William Christy and three partners buy Underbank Hall and open The Stockport and East Cheshire Bank - now part of the National Westminster Bank.
The Stockport felt and hat making works are taken over by the Christy family
Christys' wins one of the first tenders for supplying hats to the newly formed (1929) Metropolitan Police
The Bowler hat is invented by Lock & Co and The Bowler Brothers. Christys, from its factory in Bermondsey, London, becomes one of the largest manufacturers of this iconic British styles.
Prince Albert wears a Christys' Top Hat - and popularises the style as an every-day essential for the British gentleman.
The Christy establish a hat store at #1 Old Bond Street, at the corner of Piccadilly
The Trade Mark Registration Act enables Britain's first trade mark protection. Amongst the first registrations, on 1st March, is the Christys' London trade mark with Royal Garter. It has remained unchanged ever since
JB Stetson visits the Christys' Stockport factory and writes to enquire 'How Christys maintains such a productive workforce?. Stetson use Christys' design for the Ten Gallon hat - for which Christys received an on-going royalty.
The Trilby Hat acquired mass appeal following its use as a prop in the London dramatisation of George du Maurier's novel - Trilby (the heroine of the play was called Trilby O'Farrell). It helped signal the gradual shift towards the more relaxed styles of dress of the Edwardian era after the strict dress codes of Victorian times. Christys makes its trilbies in the same way, to this day.
Armed forces hats ranging from Police helmets and Naval Tricornes through to musician caps appeared alongside the Company’s everyday top hats and bowlers. The company were particularly proud of their association with the Dreadnought class of Destroyers in the Royal Navy. Christys employs over 3000 people in Stockport alone, making Christys the world’s largest hat manufacturer.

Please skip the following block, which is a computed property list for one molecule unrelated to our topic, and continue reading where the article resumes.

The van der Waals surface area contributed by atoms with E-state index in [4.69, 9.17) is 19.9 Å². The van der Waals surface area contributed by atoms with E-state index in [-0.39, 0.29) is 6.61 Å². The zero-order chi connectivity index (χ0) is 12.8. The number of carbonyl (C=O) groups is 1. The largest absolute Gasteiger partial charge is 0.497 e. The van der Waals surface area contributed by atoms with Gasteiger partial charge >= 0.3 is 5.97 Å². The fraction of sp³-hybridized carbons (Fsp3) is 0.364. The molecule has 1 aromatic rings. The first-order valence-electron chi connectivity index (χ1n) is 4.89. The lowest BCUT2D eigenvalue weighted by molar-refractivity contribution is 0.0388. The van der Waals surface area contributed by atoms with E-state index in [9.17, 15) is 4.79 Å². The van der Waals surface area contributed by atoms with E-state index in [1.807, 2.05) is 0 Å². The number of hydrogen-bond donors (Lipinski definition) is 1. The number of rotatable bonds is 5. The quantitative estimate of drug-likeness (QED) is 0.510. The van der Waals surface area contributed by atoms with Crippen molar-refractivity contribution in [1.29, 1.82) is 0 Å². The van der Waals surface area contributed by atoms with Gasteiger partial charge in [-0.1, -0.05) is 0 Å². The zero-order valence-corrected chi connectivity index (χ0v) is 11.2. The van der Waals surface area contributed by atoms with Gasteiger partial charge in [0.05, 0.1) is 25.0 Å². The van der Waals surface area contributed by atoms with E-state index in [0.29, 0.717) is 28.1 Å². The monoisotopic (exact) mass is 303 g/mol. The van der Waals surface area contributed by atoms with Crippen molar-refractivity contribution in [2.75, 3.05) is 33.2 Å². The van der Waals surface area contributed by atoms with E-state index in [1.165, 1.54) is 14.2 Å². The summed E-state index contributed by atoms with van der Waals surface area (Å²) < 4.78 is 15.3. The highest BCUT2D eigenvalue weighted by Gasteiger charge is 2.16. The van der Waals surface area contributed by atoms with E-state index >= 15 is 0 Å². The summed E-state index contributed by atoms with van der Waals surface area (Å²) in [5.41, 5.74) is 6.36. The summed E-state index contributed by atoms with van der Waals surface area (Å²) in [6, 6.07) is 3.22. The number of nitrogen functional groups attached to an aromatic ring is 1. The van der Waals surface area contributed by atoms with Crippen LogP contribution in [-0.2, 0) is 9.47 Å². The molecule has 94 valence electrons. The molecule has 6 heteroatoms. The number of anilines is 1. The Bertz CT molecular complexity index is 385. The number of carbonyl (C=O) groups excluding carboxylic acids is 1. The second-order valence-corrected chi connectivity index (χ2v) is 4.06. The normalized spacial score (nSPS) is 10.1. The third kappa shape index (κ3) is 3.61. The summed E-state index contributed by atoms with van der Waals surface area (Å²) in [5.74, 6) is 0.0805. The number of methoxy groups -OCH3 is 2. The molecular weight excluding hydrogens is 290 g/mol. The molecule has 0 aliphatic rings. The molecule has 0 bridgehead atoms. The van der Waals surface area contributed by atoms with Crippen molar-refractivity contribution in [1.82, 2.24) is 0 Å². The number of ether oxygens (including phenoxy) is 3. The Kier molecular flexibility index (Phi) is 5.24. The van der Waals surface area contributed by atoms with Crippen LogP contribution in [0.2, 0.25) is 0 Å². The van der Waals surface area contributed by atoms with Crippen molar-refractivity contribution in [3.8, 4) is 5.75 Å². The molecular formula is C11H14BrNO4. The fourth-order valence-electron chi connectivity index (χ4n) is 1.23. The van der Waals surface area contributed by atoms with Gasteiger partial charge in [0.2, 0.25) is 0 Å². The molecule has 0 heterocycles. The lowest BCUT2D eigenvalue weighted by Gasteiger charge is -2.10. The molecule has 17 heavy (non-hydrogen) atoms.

The snap brim felt hat is introduced and popularised by the Prince of Wales. The style can be worn not only with lounge suits but also with sports clothes, replacing the cap on the golf course.
Future sister company Compton Webb (J Compton Sons and Webb) establishes a military hat making factory in Witney Oxforshire.
With the gradual decline in hat wearing, consolidation in the hat industry commences. Christys acquire the famous hat brands of Henry Heath, Tress & Co. and Lincoln Bennett.
Queen Elizabeth, the Queen Mother visits the Stockport factory, having commissioned Christys to make miniature hats for Queen Elizabeth II’s dolls house many years earlier.
With the popularisation of the scooter, the Compton Corker - a leather covered protective helmet - is the headgear of choice for both style and safety.
The store at No1 Old Bond Street - opened in 1851 as a Christys store and then renamed as Scotts - after the manager of the store - but still owned by the Christy family, is sold to Lock and Co.
The Christy Beaufort range of riding and equestrian hats is launched to great acclaim. The Beaufort adorns many great riders and jockeys - including the 2000 Sydney Olympic GB equestrian team.
Christys closes its Stockport works and consoidates all operations in Witney Oxfordshire with sister company Compton Webb.
The new millinenium blows fresh life into hat wearing as those at the forefront of fashion and music rediscover and reintegrate hats to the style world.
Famous Department store Liberty acquire Christy & Co and Compton Webb - and help to introduce the brand to a new wave of style conscious hat wearers, including collaborations with great British brands such as Paul Smith and Margaret Howell.
Christys celebrates 240 years since foundation - with a special edition fedora hat to be sold at Harrods department store.